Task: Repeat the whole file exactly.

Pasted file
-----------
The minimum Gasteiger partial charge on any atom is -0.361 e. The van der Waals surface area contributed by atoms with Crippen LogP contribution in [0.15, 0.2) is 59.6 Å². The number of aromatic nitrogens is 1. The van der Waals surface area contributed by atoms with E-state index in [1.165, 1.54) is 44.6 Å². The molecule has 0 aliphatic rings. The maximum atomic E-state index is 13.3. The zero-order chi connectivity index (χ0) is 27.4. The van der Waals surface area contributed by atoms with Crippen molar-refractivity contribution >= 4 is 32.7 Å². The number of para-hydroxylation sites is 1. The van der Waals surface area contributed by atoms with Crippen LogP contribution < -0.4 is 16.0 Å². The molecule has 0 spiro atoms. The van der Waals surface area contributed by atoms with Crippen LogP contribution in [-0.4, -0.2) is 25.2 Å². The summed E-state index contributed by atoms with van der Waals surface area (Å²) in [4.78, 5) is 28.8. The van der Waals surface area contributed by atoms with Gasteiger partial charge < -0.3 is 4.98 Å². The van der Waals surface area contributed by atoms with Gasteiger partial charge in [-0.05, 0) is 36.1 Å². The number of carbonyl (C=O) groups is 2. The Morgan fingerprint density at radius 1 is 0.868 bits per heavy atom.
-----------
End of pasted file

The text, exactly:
The minimum Gasteiger partial charge on any atom is -0.361 e. The van der Waals surface area contributed by atoms with Crippen LogP contribution in [0.15, 0.2) is 59.6 Å². The number of aromatic nitrogens is 1. The van der Waals surface area contributed by atoms with E-state index in [1.165, 1.54) is 44.6 Å². The molecule has 0 aliphatic rings. The maximum atomic E-state index is 13.3. The zero-order chi connectivity index (χ0) is 27.4. The van der Waals surface area contributed by atoms with Crippen molar-refractivity contribution >= 4 is 32.7 Å². The number of para-hydroxylation sites is 1. The van der Waals surface area contributed by atoms with Crippen LogP contribution < -0.4 is 16.0 Å². The molecule has 0 spiro atoms. The van der Waals surface area contributed by atoms with Crippen LogP contribution in [-0.4, -0.2) is 25.2 Å². The summed E-state index contributed by atoms with van der Waals surface area (Å²) in [4.78, 5) is 28.8. The van der Waals surface area contributed by atoms with Gasteiger partial charge < -0.3 is 4.98 Å². The van der Waals surface area contributed by atoms with Gasteiger partial charge in [-0.05, 0) is 36.1 Å². The number of carbonyl (C=O) groups is 2. The Morgan fingerprint density at radius 1 is 0.868 bits per heavy atom.